2. One of the critical infrastructure sectors recently asked their pertinent government agencies (there were 4 represented) for guidance on which federal tools and frameworks should be used, by whom, when, and why.  Industry believed the tools lacked appropriate descriptions.  After investigation, the fundamental issue was not that the tools lacked descriptions, but that those using them were not aware of the full scope of problems which needed solving.  Participants lacked a common, complete conceptual framework in which to evaluate the tools.  This lack of a broad, structured, conceptual model made it difficult for them to assess or use other content.

These are only two examples of many.  This is a problem that occurs in almost every cyber security dialogue – even among cyber security SME’s. For this reason I believe that one of the primary values of the NIST Framework should be in providing that common view – not only of security practices, but also how those practices fit together to reduce risk.  One might call it a “cyber security algorithm” where program, practice, and control domains are variables which must be used to solve for “assured risk reduction”.  In such a model, individual best practices and content elements can be tied to each “variable” and can be selected by industry.  This provides some assurance that they are all working coherently together.

Such a model could conceivably be broken down into six different layers of activities (national, sector, business, architecture, implementation, operation) broken into two dependent but different risk life cycles: Strategic (risks from cyber systems) and Operational (risks to cyber systems).

In this manner, the structure of the NIST framework could be used independently of the content to educate readers, assist them with communication, and be helpful as a tool to solve for specific cyber security outcomes.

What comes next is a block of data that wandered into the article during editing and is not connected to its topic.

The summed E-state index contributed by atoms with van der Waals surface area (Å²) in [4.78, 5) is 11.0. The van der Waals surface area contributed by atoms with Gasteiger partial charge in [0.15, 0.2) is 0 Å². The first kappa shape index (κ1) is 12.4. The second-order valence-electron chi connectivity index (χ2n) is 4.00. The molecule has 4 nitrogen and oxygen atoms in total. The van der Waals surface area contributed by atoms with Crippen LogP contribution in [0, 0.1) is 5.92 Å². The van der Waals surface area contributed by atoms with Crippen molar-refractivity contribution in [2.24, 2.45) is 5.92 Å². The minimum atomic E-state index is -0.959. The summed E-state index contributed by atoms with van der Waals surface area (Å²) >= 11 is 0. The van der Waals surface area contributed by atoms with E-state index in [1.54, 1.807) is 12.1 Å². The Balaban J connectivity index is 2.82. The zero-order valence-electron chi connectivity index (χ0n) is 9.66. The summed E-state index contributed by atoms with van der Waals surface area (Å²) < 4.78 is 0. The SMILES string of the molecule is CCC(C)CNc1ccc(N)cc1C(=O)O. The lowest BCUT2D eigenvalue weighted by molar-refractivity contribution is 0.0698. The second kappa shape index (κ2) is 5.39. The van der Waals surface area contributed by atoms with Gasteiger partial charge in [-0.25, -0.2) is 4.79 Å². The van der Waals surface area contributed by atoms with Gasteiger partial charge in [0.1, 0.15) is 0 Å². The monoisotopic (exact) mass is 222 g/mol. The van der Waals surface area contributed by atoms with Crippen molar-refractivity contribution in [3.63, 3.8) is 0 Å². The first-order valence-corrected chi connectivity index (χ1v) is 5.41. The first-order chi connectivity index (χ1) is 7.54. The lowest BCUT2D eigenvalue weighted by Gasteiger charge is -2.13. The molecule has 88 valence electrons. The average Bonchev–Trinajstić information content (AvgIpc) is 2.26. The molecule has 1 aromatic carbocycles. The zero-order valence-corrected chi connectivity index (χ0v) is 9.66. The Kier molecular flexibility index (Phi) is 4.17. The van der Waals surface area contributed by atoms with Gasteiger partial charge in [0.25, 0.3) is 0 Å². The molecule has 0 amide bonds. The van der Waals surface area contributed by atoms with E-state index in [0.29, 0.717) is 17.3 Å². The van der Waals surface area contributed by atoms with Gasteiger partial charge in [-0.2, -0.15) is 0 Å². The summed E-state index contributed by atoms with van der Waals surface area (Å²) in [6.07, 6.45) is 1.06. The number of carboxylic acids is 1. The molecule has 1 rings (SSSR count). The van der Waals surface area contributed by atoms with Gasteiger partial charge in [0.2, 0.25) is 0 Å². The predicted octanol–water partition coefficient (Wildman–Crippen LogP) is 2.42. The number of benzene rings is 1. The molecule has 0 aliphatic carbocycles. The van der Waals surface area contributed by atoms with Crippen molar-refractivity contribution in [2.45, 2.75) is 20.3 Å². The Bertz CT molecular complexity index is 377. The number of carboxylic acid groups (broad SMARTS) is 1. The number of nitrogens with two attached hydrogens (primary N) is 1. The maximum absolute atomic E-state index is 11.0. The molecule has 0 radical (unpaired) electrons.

Perspective 2: Non-Cyber Business Maturation and Foundations

In my experience, many organizations would have very successful cyber security practices, but their extra-cyber practices are not able to effectively use or support the good cyber-specific ones.  These extra-cyber practices include procurement, marketing, scheduling, business operations, development, testing, sales, database administration, communications, etc.  It is often said that “good security isn’t bolted on, it’s baked in”.  That is only partially correct.  Good security is good business – there is often little to distinguish the two.  Security usually fails long before anyone with “information security” in a title or department name is involved.  As such, I believe the NIST framework should focus more on identifying good business practices which lead to successful cyber security than on cyber-specific ones. It should also keep in mind that those most in need of the framework are the least likely to understand their own role in the cyber security problem domain.